The Michigan Wolverines decided Saturday’s near football disaster was not stressful enough and just about fell flat on their face against the Ohio Bobcats on Sunday. While that eventual win put the basketball team at 4-1, none of those four victories have been comprehensive dominations, with even the blowout of Pitt starting slow in the first half.
This is a young squad with some clear problems, but there is not a lot of time to clean things up with Virginia and Kentucky on the schedule over the next week and a half. If Eastern Michigan and Ohio are taking the Wolverines to the brink, better competition is likely to make Arizona State’s performance look relatively tame.
One contest remains before the Big Ten/ACC Challenge: a buy game against Jackson State, hours before Thanksgiving. There is no Deion Sanders here; this is a rough squad. Michigan could probably struggle again and still come out with a double-digit win, but this team desperately needs to show that is actually is capable of a quality 40 minutes. This is the easiest game on the schedule, so no excuses.
Jackson State (0-3) at Michigan Wolverines (4-1)
Date & Time: Wednesday, Nov. 23, 8:30 p.m.
Location: Crisler Center, Ann Arbor, MI
Literally the basics
The issues on offense for the Wolverines are numerous, but it really starts with depth. Outside of Hunter Dickinson and Jett Howard, no one is close to reliable. Starters Kobe Bufkin (2-for-19) and Terrance Williams (6-for-20) are especially rough from three, and while both have had some positive moments, their play overall has been inconsistent.
The one player who has really not lived up to expectations, though, is Jaelin Llewellyn, who does not yet look ready for this level of competition. The transfer is also a black hole from deep (2-for-17) and does not seem capable of running the offense, though he does show glimpses though decent assist numbers. With so many other inexperienced players across the rotation, having Llewellyn struggle really hurts.
All three of these starters should be able to find success against Jackson State, who has given up buckets to much worse competition. Bufkin and Williams should be able to out-athlete and out-hustle the Tigers, but look for Llewellyn to perhaps find some comfort against a team a few tiers down from even the MAC.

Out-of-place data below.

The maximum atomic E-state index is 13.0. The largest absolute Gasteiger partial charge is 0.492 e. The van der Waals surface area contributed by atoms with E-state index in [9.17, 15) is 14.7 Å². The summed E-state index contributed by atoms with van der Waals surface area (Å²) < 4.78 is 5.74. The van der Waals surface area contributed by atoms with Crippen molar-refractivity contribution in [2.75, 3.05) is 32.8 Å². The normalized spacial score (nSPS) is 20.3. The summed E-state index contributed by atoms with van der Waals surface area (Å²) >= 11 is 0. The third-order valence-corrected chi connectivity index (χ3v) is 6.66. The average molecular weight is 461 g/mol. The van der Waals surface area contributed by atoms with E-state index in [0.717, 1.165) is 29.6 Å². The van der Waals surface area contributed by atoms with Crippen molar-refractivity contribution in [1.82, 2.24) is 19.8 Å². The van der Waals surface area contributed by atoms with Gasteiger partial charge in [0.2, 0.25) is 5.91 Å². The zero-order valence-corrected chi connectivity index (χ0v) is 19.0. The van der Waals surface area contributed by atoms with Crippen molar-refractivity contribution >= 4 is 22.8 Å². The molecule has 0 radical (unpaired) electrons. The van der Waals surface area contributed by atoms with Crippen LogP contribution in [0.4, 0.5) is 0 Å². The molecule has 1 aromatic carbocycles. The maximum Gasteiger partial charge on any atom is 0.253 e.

One thing Michigan needs to fix is not even opponent-dependent. A 64 percent free throw rate is simply unacceptable, and again the issue is widespread. Llewellyn (57.9 percent) has certainly been a culprit, but even sharpshooter Joey Baker (42.9 percent) is having trouble too. This needs to change in a hurry.
100 percent mental
There is nothing Jackson State can do to seriously challenge Michigan if the home side plays to its capabilities. The Tigers have one of the very worst offenses in the country, posting 41.8 percent and 43.5 percent eFG rates before a big game against a Little Rock team that also sits outside the top 300 in Kenpom.
The defense has been just as bad for the Tigers, with a 56.9 percent eFG rate allowed near the bottom of the rankings. Opponents are scoring inside the paint and behind the arc at high rates, and this would be a great time for the Wolverine shooters to find their stroke against a malleable defense.
Michigan’s greatest barrier will be itself on Wednesday. Jackson State does not have the roster to challenge a Big Ten-caliber squad and sound fundamentals (read: hit free throws, guard the ball, etc.) should be more than enough for a comfortable victory. With how the past week has played out, a get-right win feels like a necessity.